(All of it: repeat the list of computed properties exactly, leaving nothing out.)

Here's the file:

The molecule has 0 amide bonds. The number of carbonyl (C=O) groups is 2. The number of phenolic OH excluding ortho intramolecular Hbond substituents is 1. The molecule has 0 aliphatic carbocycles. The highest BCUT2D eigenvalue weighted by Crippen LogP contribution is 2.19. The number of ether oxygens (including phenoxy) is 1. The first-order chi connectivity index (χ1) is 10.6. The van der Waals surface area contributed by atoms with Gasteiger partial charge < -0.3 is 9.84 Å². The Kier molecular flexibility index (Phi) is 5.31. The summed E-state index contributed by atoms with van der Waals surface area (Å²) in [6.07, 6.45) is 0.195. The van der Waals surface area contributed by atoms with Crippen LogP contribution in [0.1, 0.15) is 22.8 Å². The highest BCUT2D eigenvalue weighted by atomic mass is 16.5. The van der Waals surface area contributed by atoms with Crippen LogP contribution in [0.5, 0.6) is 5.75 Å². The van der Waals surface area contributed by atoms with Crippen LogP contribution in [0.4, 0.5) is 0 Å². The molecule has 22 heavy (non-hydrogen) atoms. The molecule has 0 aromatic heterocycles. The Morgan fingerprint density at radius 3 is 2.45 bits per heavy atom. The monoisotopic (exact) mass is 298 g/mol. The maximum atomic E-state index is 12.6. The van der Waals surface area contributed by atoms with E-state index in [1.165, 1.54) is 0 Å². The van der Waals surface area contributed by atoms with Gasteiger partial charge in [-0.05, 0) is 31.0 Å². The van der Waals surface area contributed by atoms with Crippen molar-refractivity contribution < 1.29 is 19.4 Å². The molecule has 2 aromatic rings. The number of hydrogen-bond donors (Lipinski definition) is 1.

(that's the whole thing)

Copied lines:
The molecule has 0 amide bonds. The number of carbonyl (C=O) groups is 2. The number of phenolic OH excluding ortho intramolecular Hbond substituents is 1. The molecule has 0 aliphatic carbocycles. The highest BCUT2D eigenvalue weighted by Crippen LogP contribution is 2.19. The number of ether oxygens (including phenoxy) is 1. The first-order chi connectivity index (χ1) is 10.6. The van der Waals surface area contributed by atoms with Gasteiger partial charge < -0.3 is 9.84 Å². The Kier molecular flexibility index (Phi) is 5.31. The summed E-state index contributed by atoms with van der Waals surface area (Å²) in [6.07, 6.45) is 0.195. The van der Waals surface area contributed by atoms with Crippen LogP contribution in [0.1, 0.15) is 22.8 Å². The highest BCUT2D eigenvalue weighted by atomic mass is 16.5. The van der Waals surface area contributed by atoms with Crippen LogP contribution in [0.5, 0.6) is 5.75 Å². The van der Waals surface area contributed by atoms with Crippen LogP contribution in [0.4, 0.5) is 0 Å². The molecule has 22 heavy (non-hydrogen) atoms. The molecule has 0 aromatic heterocycles. The Morgan fingerprint density at radius 3 is 2.45 bits per heavy atom. The monoisotopic (exact) mass is 298 g/mol. The maximum atomic E-state index is 12.6. The van der Waals surface area contributed by atoms with E-state index in [1.165, 1.54) is 0 Å². The van der Waals surface area contributed by atoms with Gasteiger partial charge in [-0.05, 0) is 31.0 Å². The van der Waals surface area contributed by atoms with Crippen molar-refractivity contribution < 1.29 is 19.4 Å². The molecule has 2 aromatic rings. The number of hydrogen-bond donors (Lipinski definition) is 1.